The horrors of the Minsk Ghetto had been kept alive by a few thousand survivors. I’d even heard a tale of escape from the tangle of corpses in the Yama pit. But silence surrounded the gruesome events in the forest. There was only this wisp of a story. In the absence of human memories to draw on for his film, Lev had combined scenes from the present-day landscape with a voice-over narration pieced together from interviews with villagers and from a handful of uncirculated documents. These papers had been discovered by Ina’s university colleague in the Belarus National Archives in 1995, a year after Russia had turned over the records of the former Soviet State to the new nation of Belarus. But when Belarus’ state-controlled television stations had refused to air Lev’s documentary, the silence surrounding the forest killings settled back in.
This silence puzzled me. Maly Trostinets had been a Nazi crime, not a Russian one. The Soviet state that had sometimes collaborated in Nazi crimes against Jews no longer existed. I studied the web of splattered insect corpses on the windshield, wondering: Why would the government of Belarus be reluctant to expose the sins of another country, another era? Why would they deny the physical reality recorded in Lev’s documentary. Why had the film been banned?
Three reasons,” Ina began in her professorial voice. “First, this film is about Jews. Soviets hated and feared Jews. Soviet hatred of Jews was the same as Nazis’, and this anti-Semitism persists today in Belarus in both subtle and not-so-subtle ways.” By “subtle” anti-Semitism, Ina meant, for example, the kind of discrimination that had ended Marina’s dream of attending medical school in the Eighties. “Not-so-subtle” examples included the desecration of Jewish cemeteries and the ominous graffiti smeared across the marker at Yama.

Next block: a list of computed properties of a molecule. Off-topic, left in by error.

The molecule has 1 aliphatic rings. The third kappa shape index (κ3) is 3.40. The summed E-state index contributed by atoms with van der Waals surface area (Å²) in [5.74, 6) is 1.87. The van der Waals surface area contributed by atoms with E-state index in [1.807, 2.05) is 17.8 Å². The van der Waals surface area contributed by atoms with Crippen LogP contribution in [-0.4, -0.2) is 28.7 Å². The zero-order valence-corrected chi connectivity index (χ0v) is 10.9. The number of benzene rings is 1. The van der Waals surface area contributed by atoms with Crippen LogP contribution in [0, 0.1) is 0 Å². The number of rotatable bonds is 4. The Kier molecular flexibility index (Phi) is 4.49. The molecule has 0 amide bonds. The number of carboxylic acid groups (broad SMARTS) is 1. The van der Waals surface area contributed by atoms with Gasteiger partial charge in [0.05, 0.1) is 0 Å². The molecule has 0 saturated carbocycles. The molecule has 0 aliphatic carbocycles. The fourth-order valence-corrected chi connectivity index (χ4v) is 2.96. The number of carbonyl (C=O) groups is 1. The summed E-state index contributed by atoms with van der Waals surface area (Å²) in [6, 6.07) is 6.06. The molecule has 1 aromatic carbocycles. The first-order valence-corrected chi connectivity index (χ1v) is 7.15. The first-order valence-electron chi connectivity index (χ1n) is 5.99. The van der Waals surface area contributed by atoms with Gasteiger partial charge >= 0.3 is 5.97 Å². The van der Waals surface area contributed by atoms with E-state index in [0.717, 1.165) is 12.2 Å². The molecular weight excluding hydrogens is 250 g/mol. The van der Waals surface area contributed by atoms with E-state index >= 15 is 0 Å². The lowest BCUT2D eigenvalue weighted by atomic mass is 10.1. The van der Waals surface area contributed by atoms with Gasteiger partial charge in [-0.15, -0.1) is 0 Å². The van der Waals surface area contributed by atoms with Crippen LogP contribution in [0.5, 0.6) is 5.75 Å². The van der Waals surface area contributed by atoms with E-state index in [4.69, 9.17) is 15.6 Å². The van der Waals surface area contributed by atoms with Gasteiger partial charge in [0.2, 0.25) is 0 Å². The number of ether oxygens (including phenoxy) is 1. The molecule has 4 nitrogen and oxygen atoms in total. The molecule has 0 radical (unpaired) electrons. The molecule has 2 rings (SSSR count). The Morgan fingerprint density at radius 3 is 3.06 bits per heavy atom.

“You saw the memorial–the swastikas,” Ina said. “No one was punished. The authorities ignore such things. They maintain the illusion that nothing bad happened. Lukashenko has declared that he admires Nazi order and that we can learn from Hitler.”
Not until the archival material turned up in the mid-Nineties had government officials conceded to Minsk’s tiny Jewish community that Maly Trostinets had been a mass murder primarily of Jews. “It is time to tell the truth,” Ina’s colleague had written after viewing the archival documents. “Most of the victims were prisoners of the Minsk Ghetto, along with foreign Jews from the many countries of Central and Eastern Europe.”
The documents also testified that the foreign Jews transported to Belarus in 1941 through 1943 had shared my grandmother’s fate. Nearly all met their deaths at Maly Trostinets. Out of perhaps 80,000 Jews imprisoned in the Minsk Ghetto, “Only several thousands of Belorussian Jews survived,” one report concluded, “and only a few dozen foreign Jews survived.” But the documents concerning Jewish deaths at Maly Trostinets had never circulated in Belarus, and the film Lev made, based on these documents, had been squelched.
“Anti-Semitism,” Ina said. “But this is only one reason Lev’s film cannot be shown.” She cleared her throat. “Second reason,” Ina resumed in her efficient tone. “People aren’t familiar with what happened at Maly Trostinets. It was hushed up.” In Belarusian history, the Jewish Genocide doesn’t exist.” The Soviet government blocked access to information and failed to raise the matter during the post-war Nuremburg trials.